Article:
In this modern era of healthcare where value trumps volume, assessing a physician’s performance is more important than ever. However, according to a new analysis published in JAMA Network Open, obtaining accurate assessments can still be difficult.
The authors compared two techniques commonly used by physicians to track their ABCS performance scores: medical record abstraction (MRA) and extracting data from electronic health records (EHRs). The study included data from a random sample of 621 patients taken from the Healthy Hearts for Oklahoma Project. All patients were treated by one of 21 primary care practices in 2018.
The ABCS performance scores focus on three areas: aspirin, blood pressure and smoking. Overall, the observed performance scores related to aspirin were 76% when using MRA data and 74.9% when using EHR data. Similar differences were also noted in the other categories. The observed performance scores related to blood pressure were 80.6% when using MRA data and 75.1% when using EHR data; the scores related to smoking were 85.7% when using MRA data and 75.4% when using EHR data.
“These results raise significant concerns about the comparability and validity of different methods used to determine performance scores, which has important implications for quality improvement activities and implementation of value-based payment models,” wrote lead author Juell Homco, PhD, MPH, University of Oklahoma Health Sciences Center in Tulsa, and colleagues. “Despite being imperfect, our study illustrates that MRA and EHR data do a relatively good job of determining performance scores, given that there are no alternatives. However, using imperfect performance measures in practice can have significant implications when payment to clinicians depends on the achievement of target performance levels.”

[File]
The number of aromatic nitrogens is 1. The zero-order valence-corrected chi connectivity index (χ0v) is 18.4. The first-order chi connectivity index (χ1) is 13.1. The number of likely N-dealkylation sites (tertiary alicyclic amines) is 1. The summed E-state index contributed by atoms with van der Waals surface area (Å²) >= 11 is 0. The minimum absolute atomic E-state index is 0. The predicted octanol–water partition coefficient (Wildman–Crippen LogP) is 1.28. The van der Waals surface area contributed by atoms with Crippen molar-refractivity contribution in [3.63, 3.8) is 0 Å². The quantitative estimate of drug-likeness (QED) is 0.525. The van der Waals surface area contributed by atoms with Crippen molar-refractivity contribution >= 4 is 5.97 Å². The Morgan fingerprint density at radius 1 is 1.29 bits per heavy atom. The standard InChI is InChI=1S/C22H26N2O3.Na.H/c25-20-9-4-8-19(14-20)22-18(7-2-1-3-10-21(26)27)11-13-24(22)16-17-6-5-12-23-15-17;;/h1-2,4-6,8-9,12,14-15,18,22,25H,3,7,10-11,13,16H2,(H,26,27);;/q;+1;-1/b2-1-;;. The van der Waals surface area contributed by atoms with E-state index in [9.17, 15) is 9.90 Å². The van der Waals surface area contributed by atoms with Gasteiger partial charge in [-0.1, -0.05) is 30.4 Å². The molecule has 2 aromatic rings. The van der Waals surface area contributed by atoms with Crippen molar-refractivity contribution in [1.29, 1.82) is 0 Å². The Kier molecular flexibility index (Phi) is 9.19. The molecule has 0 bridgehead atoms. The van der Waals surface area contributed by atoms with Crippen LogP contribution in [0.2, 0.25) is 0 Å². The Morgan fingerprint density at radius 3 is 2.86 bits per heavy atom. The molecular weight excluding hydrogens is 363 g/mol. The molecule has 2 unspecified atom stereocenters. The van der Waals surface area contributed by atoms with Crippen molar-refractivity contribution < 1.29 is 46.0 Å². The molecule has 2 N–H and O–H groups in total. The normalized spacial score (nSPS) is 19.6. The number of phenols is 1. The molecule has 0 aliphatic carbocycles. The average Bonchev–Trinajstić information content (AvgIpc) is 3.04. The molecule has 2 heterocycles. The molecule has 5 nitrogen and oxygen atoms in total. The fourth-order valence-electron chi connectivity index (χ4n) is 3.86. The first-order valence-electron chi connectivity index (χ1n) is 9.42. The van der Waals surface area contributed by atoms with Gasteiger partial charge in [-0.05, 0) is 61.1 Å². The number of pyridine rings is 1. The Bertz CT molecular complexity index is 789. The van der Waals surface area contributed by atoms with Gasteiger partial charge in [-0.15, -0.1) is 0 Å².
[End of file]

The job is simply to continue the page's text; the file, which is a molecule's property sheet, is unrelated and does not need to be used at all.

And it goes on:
Going forward, the authors concluded, this is an area that requires much more research.
“Given the importance of performance measurement to quality improvement efforts and value-based payment models, more extensive study is required to better understand the source of these differences so that improvements in care quality can be measured with confidence,” they wrote.
The full study from JAMA Network Open is available here.